18. I'm British and started playing in 1994 (relatively late, really - I was 16). But being British and picking up an electric guitar for the first time in the 1990s, of course I bought a Yamaha Pacifica 112 with the natural finish. Didn't everyone in that demographic? I've still got it. Currently moving house, and it's been locked away in its case for a couple of years, but I have a place planned on the wall of my new office/studio/ for it. Looks just like this one. Amusing to see ads from the UK now selling these things as "vintage." I guess if it's vintage, so am I, alas.
  19. Yeah, I like Sweetwater, too. In fact, the only online music companies I buy from are Sweetwater and AMS. I was just a bit amused to be let in on the secret that I could, if I moved fast enough, reserve a $20,000 guitar, when I think the most expensive thing I have ever bought from Sweetwater in the 15 years or so I've bought from them was a US Standard Strat in 2009. I know we're all used to junk mail, etc. But I'd have thought Sweetwater would have been a bit more invested in business analytics and targeting their sales pitches to specific customer profiles. As I said, it didn't bother me, I thought it was funny. I am very, very far from being the likely purchaser of a $20,000 guitar.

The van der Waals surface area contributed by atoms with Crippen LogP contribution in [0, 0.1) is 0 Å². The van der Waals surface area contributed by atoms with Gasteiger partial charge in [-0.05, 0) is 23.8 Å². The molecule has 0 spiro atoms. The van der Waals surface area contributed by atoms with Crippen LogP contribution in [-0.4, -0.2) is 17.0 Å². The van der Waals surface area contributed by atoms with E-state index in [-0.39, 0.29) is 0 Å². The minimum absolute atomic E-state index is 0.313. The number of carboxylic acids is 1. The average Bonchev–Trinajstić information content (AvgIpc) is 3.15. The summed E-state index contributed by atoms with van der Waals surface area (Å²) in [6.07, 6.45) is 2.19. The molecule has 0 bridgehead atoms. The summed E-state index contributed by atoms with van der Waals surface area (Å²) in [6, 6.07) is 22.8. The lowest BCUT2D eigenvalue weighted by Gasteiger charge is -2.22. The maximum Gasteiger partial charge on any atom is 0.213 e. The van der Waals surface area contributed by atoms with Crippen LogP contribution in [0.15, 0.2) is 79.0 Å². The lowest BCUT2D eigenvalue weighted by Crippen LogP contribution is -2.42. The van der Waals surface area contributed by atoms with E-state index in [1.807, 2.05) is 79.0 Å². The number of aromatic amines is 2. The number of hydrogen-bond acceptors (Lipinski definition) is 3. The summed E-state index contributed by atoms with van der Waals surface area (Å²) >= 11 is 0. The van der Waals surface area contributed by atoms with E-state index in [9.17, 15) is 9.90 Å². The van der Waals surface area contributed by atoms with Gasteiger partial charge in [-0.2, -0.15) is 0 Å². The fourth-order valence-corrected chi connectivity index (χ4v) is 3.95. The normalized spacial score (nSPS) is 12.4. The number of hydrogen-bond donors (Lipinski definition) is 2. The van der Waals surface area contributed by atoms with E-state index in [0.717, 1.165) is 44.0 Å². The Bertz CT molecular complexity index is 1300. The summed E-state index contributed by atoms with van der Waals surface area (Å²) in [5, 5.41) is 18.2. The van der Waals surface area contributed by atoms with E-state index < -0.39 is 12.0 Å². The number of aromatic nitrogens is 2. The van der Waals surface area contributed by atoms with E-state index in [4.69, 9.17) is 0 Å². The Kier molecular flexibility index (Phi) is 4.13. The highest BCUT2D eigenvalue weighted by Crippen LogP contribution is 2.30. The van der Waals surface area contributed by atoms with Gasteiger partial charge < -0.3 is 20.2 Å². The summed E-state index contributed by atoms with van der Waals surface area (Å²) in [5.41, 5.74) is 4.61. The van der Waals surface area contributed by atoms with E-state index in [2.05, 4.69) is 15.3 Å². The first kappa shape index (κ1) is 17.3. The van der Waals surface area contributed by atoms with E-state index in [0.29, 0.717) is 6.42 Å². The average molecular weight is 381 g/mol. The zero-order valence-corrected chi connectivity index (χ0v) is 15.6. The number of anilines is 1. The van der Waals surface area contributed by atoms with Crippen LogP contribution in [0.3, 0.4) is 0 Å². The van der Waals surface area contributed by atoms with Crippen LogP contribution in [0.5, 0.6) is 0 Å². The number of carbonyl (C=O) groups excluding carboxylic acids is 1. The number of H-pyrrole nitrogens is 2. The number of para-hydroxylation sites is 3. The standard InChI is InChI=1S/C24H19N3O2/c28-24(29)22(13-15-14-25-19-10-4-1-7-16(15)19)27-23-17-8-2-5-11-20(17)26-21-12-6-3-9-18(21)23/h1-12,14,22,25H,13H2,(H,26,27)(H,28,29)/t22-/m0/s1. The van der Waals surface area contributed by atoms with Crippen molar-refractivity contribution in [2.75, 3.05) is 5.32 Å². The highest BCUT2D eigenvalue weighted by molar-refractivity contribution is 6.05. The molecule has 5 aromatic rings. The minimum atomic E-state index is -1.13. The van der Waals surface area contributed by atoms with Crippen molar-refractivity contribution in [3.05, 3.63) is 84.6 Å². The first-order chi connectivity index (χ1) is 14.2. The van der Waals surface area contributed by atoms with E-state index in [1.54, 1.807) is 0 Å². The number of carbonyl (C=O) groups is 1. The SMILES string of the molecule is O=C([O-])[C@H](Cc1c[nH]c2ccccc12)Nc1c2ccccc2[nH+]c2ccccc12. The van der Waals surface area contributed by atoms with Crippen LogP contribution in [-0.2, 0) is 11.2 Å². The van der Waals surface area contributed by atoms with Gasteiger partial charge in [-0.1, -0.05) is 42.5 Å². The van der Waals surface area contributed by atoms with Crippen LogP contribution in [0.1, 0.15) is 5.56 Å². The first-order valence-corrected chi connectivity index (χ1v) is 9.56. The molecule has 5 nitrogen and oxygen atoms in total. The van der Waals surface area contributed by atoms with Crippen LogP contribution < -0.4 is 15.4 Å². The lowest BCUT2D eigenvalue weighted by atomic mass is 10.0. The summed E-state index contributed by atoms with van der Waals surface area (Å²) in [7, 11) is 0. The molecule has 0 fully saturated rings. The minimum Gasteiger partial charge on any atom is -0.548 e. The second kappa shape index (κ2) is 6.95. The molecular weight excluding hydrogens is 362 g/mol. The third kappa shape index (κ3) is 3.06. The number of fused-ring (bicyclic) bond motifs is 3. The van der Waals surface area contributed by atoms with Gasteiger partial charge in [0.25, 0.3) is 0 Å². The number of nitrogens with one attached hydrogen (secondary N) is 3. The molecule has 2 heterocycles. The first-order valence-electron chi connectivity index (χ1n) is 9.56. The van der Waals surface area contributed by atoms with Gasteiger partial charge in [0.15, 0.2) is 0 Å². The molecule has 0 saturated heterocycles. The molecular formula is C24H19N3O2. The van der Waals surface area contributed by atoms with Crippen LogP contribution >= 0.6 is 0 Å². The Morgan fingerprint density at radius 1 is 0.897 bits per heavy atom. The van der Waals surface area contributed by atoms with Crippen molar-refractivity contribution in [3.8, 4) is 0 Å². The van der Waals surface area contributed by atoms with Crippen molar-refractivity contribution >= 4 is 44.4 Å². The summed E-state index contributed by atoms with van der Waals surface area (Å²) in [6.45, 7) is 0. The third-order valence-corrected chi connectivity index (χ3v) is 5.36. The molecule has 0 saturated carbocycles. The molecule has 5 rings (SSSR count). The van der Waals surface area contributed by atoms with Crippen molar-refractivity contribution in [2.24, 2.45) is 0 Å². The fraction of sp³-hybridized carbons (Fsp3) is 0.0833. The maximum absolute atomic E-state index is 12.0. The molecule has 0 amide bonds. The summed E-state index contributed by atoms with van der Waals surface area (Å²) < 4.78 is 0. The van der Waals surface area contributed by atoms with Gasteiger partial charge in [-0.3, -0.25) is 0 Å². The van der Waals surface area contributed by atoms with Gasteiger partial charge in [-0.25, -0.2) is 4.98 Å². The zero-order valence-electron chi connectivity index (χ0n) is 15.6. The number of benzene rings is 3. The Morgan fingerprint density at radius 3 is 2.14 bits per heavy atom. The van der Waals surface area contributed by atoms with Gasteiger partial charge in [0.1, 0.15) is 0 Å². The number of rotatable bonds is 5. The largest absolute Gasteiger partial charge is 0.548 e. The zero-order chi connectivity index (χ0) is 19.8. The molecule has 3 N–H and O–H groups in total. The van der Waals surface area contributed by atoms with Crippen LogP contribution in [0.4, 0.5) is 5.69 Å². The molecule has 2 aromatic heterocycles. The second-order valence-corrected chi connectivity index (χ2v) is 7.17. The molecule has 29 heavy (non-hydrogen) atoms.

20. He just sent a very special, personal email to me (and probably another 10,000 people, I'd guess), including his direct telephone extension, letting me in on the big secret that if I move fast I can reserve one of only 50 1979 EVH Bumblebees, which Sweetwater has managed to get its hands on. He's an optimistic chap, I think, this Sales Engineer - certainly if he glanced at my recent purchase history before sending me this private missive. I'm half-tempted to reply, asking if there's any truth in the rumor that Squier will be releasing a Toronado this year, and, if so, whether can he give me the skinny on when Sweetwater will be taking delivery.
  21. I've often wondered about that. I live in a part of Virginia where there is a large Mennonite population. As a lapsed Anglo-Catholic turned Atheist, I know next to nothing about Anabaptism, but many of the Mennonites of Virginia seem to drive, use cellphones, take credit cards when you buy stuff at the farmers' market, use tractors and agricultural machinery, and go to Walmart - a lot. The horse and buggy seems to be more a mode of transport for Church on Sundays, and a link to the past. When I've visited Lancaster, PA, the people there seem much "stricter." I understand that how people interact with the modern world isn't a pure ecumenical test, but I've always thought the Lancaster "Amish" are the real deal Amish, and the Mennonites in Virginia are slightly different. Anyway, I never go to Lancaster to stare at the Amish/Mennonites. I like the steam train at Strasburg, and the railroad museum. I also like to go to the Ephrata Cloister sometimes - "This was a community of people who never had sex." "What happened?" "They died out."
  22. I'm sorry to hear about how bad it was in Pennsylvania, Steve. Yours is a lovely state, which I always look forward to visiting. Speaking of the "it ends at farmlands" thing, it seems Lancaster County took a real beating. What happened, I wonder? Just the proximity to Philadelphia? Tourists early in the season, before things could be locked down? Hope things continue to get better for Pennsylvania.